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David Eisner
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David Eisner

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"In a small in-house theatre, the Meyers showed how Constellation works. Its principal purpose is to enable flexibility, so that halls can adapt to the needs of different kinds of event. Cinema needs a dry, echo-free environment, so that words can be understood. Chamber music benefits from crisp sound with resonant warmth. Orchestras are at home in halls with a longer reverberation time—more than two seconds, at the Musikverein. And choruses thrive on the booming acoustic of a cathedral. Constellation replicates this range of reverb times, which vary with the size of the space. One can choose from among different settings: cinema or lecture hall (0.4 seconds); chamber (one second); theatre (1.4 seconds); concert hall (two seconds); and “sacred space” (2.8 seconds). Thus, the system can give bloom to a somewhat dry acoustic, as at Zellerbach Hall, in Berkeley, and it can supply a cleaner sound for amplified jazz and pop, as at Svetlanov Hall, in Moscow.

“We couldn’t do this until we had a really high-powered computer,” John told me. “It’s calculating twenty thousand echoes a second, and that information has to stay in the memory for four or five seconds—a huge amount of data. Only a few years ago could we pull off the sacred-space setting, which is the most complex of all.” "

http://www.newyorker.com/magazine/2015/02/23/wizards-sound
Meyer Sound’s Constellation system performs the sonic equivalent of Photoshop. Credit Illustration by Michael Kirkham
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David Eisner

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I was considering purchasing a Microsoft wireless keyboard, but I suspected  the encryption was probably rubbish. I was right: it winds up being XOR the key code with 0xCD.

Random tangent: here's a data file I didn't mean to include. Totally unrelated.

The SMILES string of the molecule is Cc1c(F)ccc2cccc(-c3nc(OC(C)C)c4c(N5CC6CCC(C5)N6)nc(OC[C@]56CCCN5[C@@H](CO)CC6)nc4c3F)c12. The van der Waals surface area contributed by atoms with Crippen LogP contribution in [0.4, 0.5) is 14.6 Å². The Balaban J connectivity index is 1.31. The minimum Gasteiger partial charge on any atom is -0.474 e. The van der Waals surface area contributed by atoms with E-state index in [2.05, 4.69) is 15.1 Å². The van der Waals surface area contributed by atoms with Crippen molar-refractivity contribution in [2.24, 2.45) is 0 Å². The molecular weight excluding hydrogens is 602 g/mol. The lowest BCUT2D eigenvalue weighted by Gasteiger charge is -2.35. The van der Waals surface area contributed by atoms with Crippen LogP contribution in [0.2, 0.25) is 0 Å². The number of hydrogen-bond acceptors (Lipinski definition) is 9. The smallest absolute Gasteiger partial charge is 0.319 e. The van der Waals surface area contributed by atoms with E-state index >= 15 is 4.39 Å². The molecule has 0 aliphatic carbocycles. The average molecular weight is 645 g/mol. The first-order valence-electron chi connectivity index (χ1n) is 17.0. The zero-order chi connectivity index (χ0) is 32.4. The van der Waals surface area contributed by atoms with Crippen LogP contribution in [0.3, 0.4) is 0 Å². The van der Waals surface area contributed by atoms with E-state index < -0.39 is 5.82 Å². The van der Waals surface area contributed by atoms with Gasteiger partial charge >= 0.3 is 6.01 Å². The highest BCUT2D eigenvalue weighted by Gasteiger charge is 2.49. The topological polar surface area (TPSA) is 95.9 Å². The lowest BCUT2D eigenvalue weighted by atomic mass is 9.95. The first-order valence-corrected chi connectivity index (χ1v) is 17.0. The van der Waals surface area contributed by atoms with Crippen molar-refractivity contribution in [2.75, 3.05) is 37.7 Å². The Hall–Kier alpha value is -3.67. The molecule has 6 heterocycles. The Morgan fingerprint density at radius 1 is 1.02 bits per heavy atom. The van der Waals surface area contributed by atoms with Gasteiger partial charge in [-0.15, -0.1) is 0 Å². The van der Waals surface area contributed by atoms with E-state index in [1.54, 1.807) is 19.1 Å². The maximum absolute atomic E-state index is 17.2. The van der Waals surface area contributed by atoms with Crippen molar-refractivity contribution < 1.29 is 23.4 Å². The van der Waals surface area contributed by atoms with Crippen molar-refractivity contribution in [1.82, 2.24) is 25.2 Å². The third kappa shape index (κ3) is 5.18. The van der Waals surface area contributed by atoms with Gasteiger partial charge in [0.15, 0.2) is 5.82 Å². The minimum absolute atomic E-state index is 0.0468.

This is a pretty nice project.

https://www.youtube.com/watch?v=WqkmGG0biXc
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I guess it's this one: http://www.microsoft.com/hardware/en-us/p/wireless-keyboard-2000. Imagine if Honda offered an "EX-L SECURE" trim of the Accord that was just like the regular Accord, but with "door locks and a key" to "help protect the contents of your car."
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David Eisner

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This is not an alien cityscape -- it's Flourite! This is astonishing to me. Look what nature made, all on its own. Good job, World.
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Maybe I'll try it: http://www.scientificsonline.com/product/crystal-growing-kit-quartz

I was going to make a snarky comment about the "Space Age", but now that I think it about it, it doesn't feel stale anymore.
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I noticed today that This American Life has changed distributors from PRI to PRX.

"Stations will be able to access the show through PRX’s Internet-based distribution platform, an alternative to the Public Radio Satellite System, which now carries TAL. Under the deal, stations will pay carriage fees to PRX, which will pass on a share of the payments to the show’s producers."

This might be interesting to +Thomas Edwards, for historical reasons, sort of.

http://www.current.org/2014/05/this-american-life-opts-for-self-distribution-with-prx-as-pipeline-to-stations/
The producers of public radio's This American Life will take over distribution of their show starting July 1, using Public Radio Exchange to deliver the program to stations. TAL and Public Radio International, its distributor of 17 years, announced in March that they would part ways effective ...
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I'm amazed that PRSS is still in the business of distributing non-live radio shows, when you can download a high quality hour long show in a couple of minutes even with a 1 Mbps DSL line (and you could back it up with cellular data).

There is the differential between data distribution (how the bits flow) and the business of distribution.  A show like TAL doesn't need much of a sales pitch, but a show just starting out might need the "sales support" of someone like PRI/NPR/etc.
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Can you spot the differences between these summer blockbuster movie posters? (Scroll down for answers)
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(answer key:
1. The horizon is slightly higher in the left poster.
2. The Arc de Triomphe on the left is replaced with the U.S. Capitol on the right.
3. Some of the airplanes in the poster on the left are flying super heroes in the right poster.
4. The obscured female character in the background is on the left in the second poster.)
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http://i.imgur.com/ovrBVYT.jpg